Near-field communication (NFC) technology bridges the physical and digital worlds, in a world where convenience is key, and users expect to be able to action tasks at the touch of a button.
In the future, NFC will prove critical to interconnecting the “internet of things” – appliances, cars, houses, TVs and mobile devices. However there are various security challengers to consider, for example when your phone makes contact with another device and they start talking, how does the other device know you meant to tap it? On the other hand, given that NFC brings devices closer to one another, could it in fact be used as means to tighten security?
NFC has already made its way into our lives, with applications such as mobile payments, public transportation, medical record access and event ticketing, being tested in some cities. A more common, everyday usage is swiping an Oyster card against a machine in a tube station. So, how does it work? In the same way that Wi-Fi is a wireless network cable, NFC is a wireless protocol for smart cards; a general-purpose, short-range communications protocol. It allows two devices that are very close together, to “talk” over a short-range wireless link.
In the world of mobility, NFC gives users added functionality and ease of use, and pretty much every mobile vendor is rolling out plans for NFC-enabled devices. ABI Research predicts that by 2016, 552 million handsets will have NFC embedded, meaning that it’s unlikely we’ll even be able to buy a mobile phone without NFC in the near future. With the rise of consumerisation, many NFC pilot schemes are consumer facing, so if mobile vendors building NFC technology want it to take off, they know they will need to really focus on end user requirements. If ABI’s figures play out as expected, NFC is set to become the key enabling technology behind mobile payments, and going further, it could even replace the wallet. However if mobile devices are set to replace physical applications – such as credit cards, ID’s, cash, loyalty cards and business cards – it will be crucial to ensure those devices are secure.
Using a mobile device for mobile payments, the communication between the device and the card reader on the paired system will be completed using NFC, providing a similar experience to that of swiping or inserting a credit card. The simple act of tapping the mobile device will be the main action of giving consent; however in higher risk or expensive transactions, this can be combined with PIN verification. It will be best practice that the sensitive information needed to complete the transaction will be stored on the secure element embedded on the mobile device, and this will likely be central to those transactions that require strong identity proof. The process of a mobile payment is the same as using a chip credit card, in that the infrastructure, other than the card reader on the system it’s talking to, already exists. Mobile devices can be set up to ensure they won’t respond to random requests, but will require a specific app to be running, or some sort of verification to be used before a payment is made. With all this in mind, it’s possible to design a user experience of convenience, whilst making security more robust with a phone than with a card.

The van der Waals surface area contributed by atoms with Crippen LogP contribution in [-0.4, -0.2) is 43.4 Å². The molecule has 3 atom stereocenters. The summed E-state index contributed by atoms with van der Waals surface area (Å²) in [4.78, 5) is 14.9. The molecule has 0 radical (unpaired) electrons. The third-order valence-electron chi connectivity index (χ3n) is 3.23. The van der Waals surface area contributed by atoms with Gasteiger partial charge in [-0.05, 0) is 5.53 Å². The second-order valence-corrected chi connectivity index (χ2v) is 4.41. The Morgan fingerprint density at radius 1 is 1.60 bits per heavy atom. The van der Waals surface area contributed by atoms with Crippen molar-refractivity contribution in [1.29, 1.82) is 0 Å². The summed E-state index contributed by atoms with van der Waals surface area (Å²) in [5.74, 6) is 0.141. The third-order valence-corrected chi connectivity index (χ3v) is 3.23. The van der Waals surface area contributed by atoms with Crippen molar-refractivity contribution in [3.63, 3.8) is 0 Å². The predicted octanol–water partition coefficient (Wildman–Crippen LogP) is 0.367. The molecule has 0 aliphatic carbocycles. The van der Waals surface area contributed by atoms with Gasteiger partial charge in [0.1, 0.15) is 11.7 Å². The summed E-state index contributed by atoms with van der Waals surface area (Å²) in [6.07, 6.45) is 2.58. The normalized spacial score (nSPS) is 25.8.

NFC is not just used as a transactional enabler, although currently this is one of its most common uses. At a recent Dutch art festival, for example, each installation had an NFC station that attendees could use to rate exhibits with one to five hearts, as well as assemble their own festival poster with the works they liked. There are also various ways in which it’s set to be used as a security enabler, such as using a phone as a car key, or with a door lock that has NFC.
For businesses, there will be further opportunities to use NFC as a means to bolster the security infrastructure and bridge the gap between physical and logical access to corporate environments. For example, when we start seeing NFC in laptops, they will be used as website security management tools. NFC will enable security to be more consolidated, so that employees can use their mobile device to both access buildings, as well as the corporate network. This will reduce the need for smart cards and other physical authentication methods, offering convenience and mitigating the risk of lost or stolen devices.
NFC is used in many different ways, for many different purposes, offering scope and diverse opportunities to do things quicker and more conveniently. It’s certainly changing the ways in which devices interact with one another, and gives users more functionality. However in the future, it will do a lot more than simply enable transactions to happen; it will be used as a means to access critical systems and might even open your front door or your car. This means that there will be less physical elements to worry about – keys, wallets, credit cards – and for businesses, it will serve as a means to bolster the security infrastructure against advanced threats.
By Jon Callas, CTO, Entrust